If I had a nickel for every time I asked “Who Is Rembrandt?” I’d be rich. How is he doing? Is he okay? What is he feeling? We don’t really know. And we still don’t. “Heavy Metal” has almost nothing to do with Rembrandt Brown. It’s technically another Maggie-centric episode. But there’s one exchange in particular that defines almost everything about Rembrandt as he is now— how he acts, how he sees the world, how he relates to the characters. Where earlier episodes would have shoehorned an emotional scene like this out of nowhere, this scene has almost no effect on the plot whatsoever. This, of course, makes it the best scene in the episode.
The sliders have joined up with pirates (the reasons for this I will explain later) and need to escape in order to slide. Maggie has clearly become mildly (later really rather) smitten with the lead pirate, Paxton. The pirates take the sliders on a raid with them, giving our team enough of a distraction to escape. But Maggie sees the pirates being bested by the Coast Guard, and despite the teams pleas, goes back to help them.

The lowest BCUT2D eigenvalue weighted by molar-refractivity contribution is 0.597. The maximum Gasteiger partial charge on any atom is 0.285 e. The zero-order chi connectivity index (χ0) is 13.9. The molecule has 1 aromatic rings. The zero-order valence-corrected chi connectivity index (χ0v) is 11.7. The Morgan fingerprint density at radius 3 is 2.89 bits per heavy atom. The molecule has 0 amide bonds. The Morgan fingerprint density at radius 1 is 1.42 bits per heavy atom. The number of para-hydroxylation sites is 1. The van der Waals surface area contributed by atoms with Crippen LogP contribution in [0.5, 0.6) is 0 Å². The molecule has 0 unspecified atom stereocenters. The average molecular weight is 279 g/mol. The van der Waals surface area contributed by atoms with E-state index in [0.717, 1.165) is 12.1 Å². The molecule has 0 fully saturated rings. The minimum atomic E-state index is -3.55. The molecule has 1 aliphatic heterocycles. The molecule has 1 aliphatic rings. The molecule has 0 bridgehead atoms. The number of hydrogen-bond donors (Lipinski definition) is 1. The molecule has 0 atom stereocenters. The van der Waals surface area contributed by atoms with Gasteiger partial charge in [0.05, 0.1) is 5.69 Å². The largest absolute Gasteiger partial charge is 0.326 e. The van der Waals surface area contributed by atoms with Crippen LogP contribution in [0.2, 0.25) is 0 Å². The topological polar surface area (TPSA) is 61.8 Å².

She bungles their escape. Which is fine— this happens all the time. But the scene where they discuss this bungle is where the gold is. The others denounce Maggie, they’re upset— and rightly so, since it’s unclear when they’ll get another attempt to escape. Maggie turns to Rembrandt for backup.
And he refuses to give it.
He doesn’t admonish Maggie, he doesn’t yell. He tells the others to calm down and says “Maggie made a judgement call, we live with it, and we move on.” Maggie asks if he thinks she blew it, and he says “it doesn’t matter.”
This is all fine, run of the mill Sliders, usually. But it’s the way it’s delivered. Rembrandt knows how the team works. He’s been silent this whole season because he’s let these rookies figure it out, but there’s still some things they aren’t used to. It’s the realist end of the “you wanna slide, it’s the only way to survive” mentality. “We’ll find another way out.” Even Maggie can’t really hear those words, and she’s been sliding longer than Mallory and Diana combined.